If this year has taught us anything, it’s that the future is uncertain and difficult to plan for.
For Gen Zs about to finish school and embark on their first steps into a career, this comes as terrible news. As parents and educators, we try to create a safe world for students to graduate into. We tell them the work they put in now will have an equal output in the future. We tell them the career they choose will be the one that sees them through their working years.
But life doesn’t always work that way – and it shouldn’t have taken us a pandemic to remember that.
As Australia enters its first recession in 29 years, it’s clear that Millennials and Gen Zs are the ones hit the hardest. The latter in particular are entering adulthood to find a brutal job market, uncertainty over university funding and an ongoing housing affordability crisis. It’s unknown whether this generation will every fully recover from this recession.
Thankfully, organisations like TABMA Apprentices & Trainees exist to connect young people to the jobs that are actually out there and need filling. They specialise in the education pathway that equips students with the skills they need for the future and in jobs that are growing in demand. That is, apprenticeships and traineeships.
Why apprenticeships & traineeships?
Rather than focus on specialised knowledge in an academic field, apprentices and trainees gain a mix of technical skills and soft skills by learning on the job. These are transferrable across a broad range of careers. This is particularly important for the rise in what we call the new-collar worker.
This concept refers to the breakdown of traditional career divides due to advances in technology and changes in what the workforce demands. As classic physical labour jobs such as bricklaying start to become machine-assisted with augmented reality and artificial intelligence, the line between white-collar and blue-collar start to blur. The distinction becomes less important.
What we need instead are new-collar workers who are dynamic, flexible, and creative problem solvers. They respond to the actual needs of businesses and their real-life issues. And they are best built through apprenticeships and traineeships.
Where can students get apprenticeships & traineeships?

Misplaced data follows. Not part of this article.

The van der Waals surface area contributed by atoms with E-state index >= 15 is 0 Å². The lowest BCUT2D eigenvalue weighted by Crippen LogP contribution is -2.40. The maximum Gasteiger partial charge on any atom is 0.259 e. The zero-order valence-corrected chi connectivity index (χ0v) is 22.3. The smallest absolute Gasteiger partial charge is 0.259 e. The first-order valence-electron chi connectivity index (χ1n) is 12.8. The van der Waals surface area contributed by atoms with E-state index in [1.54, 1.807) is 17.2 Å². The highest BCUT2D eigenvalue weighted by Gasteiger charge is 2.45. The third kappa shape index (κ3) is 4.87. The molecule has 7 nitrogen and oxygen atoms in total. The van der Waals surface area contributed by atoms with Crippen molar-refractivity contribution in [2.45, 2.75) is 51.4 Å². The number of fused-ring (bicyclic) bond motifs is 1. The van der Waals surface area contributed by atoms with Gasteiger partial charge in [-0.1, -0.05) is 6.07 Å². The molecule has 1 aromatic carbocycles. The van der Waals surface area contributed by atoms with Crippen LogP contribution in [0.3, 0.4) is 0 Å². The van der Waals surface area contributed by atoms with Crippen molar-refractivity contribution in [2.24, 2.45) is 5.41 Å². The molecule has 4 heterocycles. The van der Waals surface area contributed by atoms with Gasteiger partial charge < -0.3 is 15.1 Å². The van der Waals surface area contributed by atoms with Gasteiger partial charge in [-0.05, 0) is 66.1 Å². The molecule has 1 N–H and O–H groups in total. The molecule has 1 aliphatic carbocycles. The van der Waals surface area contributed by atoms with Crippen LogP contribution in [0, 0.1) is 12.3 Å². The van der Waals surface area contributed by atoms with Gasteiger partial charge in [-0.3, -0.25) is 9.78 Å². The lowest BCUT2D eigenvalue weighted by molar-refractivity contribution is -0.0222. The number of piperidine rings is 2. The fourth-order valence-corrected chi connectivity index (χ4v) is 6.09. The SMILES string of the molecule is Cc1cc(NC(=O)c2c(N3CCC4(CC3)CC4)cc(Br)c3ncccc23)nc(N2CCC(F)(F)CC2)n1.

Right now there are many jobs available through TABMA on our Year13 career platform. TABMA specialise in the Timber and Building Material industries, but that doesn’t mean you need to work with hammers all your life to get a career with them. They have traineeships in Business Administration, Sales, Design, Manufacturing, Retail and Warehouse Operations. The range in careers means there’s something for everyone no matter what their passions are.
Most importantly, TABMA provides excellent support for young people along every step of their apprenticeship or traineeship. They do the legwork to connect students with appropriate host employers with flexibility to ensure they finish their training with diverse skills and experience. They also ensure their workers are paid correctly and on-time by their host employers and are given appropriate leave and any protective equipment required.
Unfortunately there just isn’t enough support for apprenticeships and traineeships from educators and parents. According to our research, 29% of young people said their schools did not talk to them about them at all.
One of our survey respondents, a 19-year-old from Western Australia, expressed disappointment in this.
“The school community looked down on industry links (school-based apprenticeships), however looking back I wish I had selected that route instead of ATAR,” she said.
“I could have graduated with a qualification, two years job experience and highly possible an actual career.”
By applying through TABMA, candidates will be placed into the closest paid traineeship that best suits them. These jobs are available all across Australia and are hiring right now – click here to apply.
Grab your free copy of our After The ATAR III report for more data and unique insights about Gen Z.